Researchers find chemotherapy, radiation better for patients with locally advanced lung cancer

September 01, 2005

While researchers have learned in the last decade that combining chemotherapy with radiation is better than radiation alone for treating non-small cell lung cancer patients with locally advanced disease - cancer confined to the lungs - finding the right combination of drugs - and the best timing of treatment - has been tricky.

A new study led by lung cancer specialists at Jefferson Medical College adds to growing evidence that giving patients both chemotherapy and radiation in the beginning of treatment may help patients live longer. Non-small-cell lung cancer accounts for about 80 percent of all cases of lung cancer. An estimated 40,000 Americans are diagnosed each year with locally advanced disease.

"This is a further step in looking at what is the best combination of two chemotherapy agents with radiation, which will enable us to move forward and study it more systematically," says Walter J. Curran Jr., M.D., professor and chair of radiation oncology at Jefferson Medical College at Thomas Jefferson University in Philadelphia and clinical director of Jefferson's Kimmel Cancer Center, who led the research.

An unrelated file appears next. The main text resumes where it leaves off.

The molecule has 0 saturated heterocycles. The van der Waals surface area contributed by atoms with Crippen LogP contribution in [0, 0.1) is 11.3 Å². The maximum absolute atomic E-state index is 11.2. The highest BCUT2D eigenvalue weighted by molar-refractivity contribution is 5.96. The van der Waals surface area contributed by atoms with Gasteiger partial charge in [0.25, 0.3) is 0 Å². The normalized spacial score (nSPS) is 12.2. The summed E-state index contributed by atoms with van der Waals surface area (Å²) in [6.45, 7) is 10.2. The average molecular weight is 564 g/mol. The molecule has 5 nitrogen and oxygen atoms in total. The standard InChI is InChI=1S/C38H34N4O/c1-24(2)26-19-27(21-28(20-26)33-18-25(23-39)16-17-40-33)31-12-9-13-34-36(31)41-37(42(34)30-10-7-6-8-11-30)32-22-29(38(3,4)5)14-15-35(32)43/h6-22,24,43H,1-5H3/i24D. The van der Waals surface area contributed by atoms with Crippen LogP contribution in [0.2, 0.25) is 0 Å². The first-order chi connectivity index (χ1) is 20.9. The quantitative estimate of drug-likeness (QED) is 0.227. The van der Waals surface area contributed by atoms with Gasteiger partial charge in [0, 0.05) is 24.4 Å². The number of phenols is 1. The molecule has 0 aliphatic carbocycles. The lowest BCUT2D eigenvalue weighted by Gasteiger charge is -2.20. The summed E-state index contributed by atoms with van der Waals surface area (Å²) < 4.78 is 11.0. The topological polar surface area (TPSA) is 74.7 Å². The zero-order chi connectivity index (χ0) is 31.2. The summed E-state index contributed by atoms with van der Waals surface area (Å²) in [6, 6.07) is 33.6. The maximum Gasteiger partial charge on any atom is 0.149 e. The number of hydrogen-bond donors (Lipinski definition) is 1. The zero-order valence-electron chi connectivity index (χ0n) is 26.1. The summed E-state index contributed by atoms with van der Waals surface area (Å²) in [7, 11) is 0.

"There are new biologic agents we want to test with chemotherapy, with radiation and with both," he notes. "Finding the best combination of chemotherapy and radiation provides a template by which we can test these agents."

The results appear September 1, 2005 in the Journal of Clinical Oncology.

In the multicenter, randomized phase 2 trial, researchers compared three different approaches to treating inoperable non-small-cell lung cancer that had not spread beyond the lungs. They divided more than 250 patients into three treatment arms. One group received chemotherapy before radiation. A second group had chemotherapy before and during radiation. Patients in the third arm received chemotherapy and radiation at the same time, then added a little more chemotherapy after. Each arm had the same schedule of radiation and were given the same two standard chemotherapy agents, carboplatin and paclitaxel.

Dr. Curran and his colleagues found that the patients in the third arm did best, living several months more on average when compared against the standard treatment.

"That's in keeping with the observed results of other studies," Dr. Curran says. "Giving radiation and chemotherapy from day one appears to be the best approach for these patients," though side effects can at first appear to be worse.

"Researchers are already looking at targeted agents such as bevacizumab, cetuximab and other agents with chemotherapy and radiation in lung cancer," he says. "This kind of study will help guide us as to which schedule to use."
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Some other institutions that participated in the trial include medical centers at the University of Pittsburgh and Vanderbilt University and Rush University Medical Center.

Thomas Jefferson University

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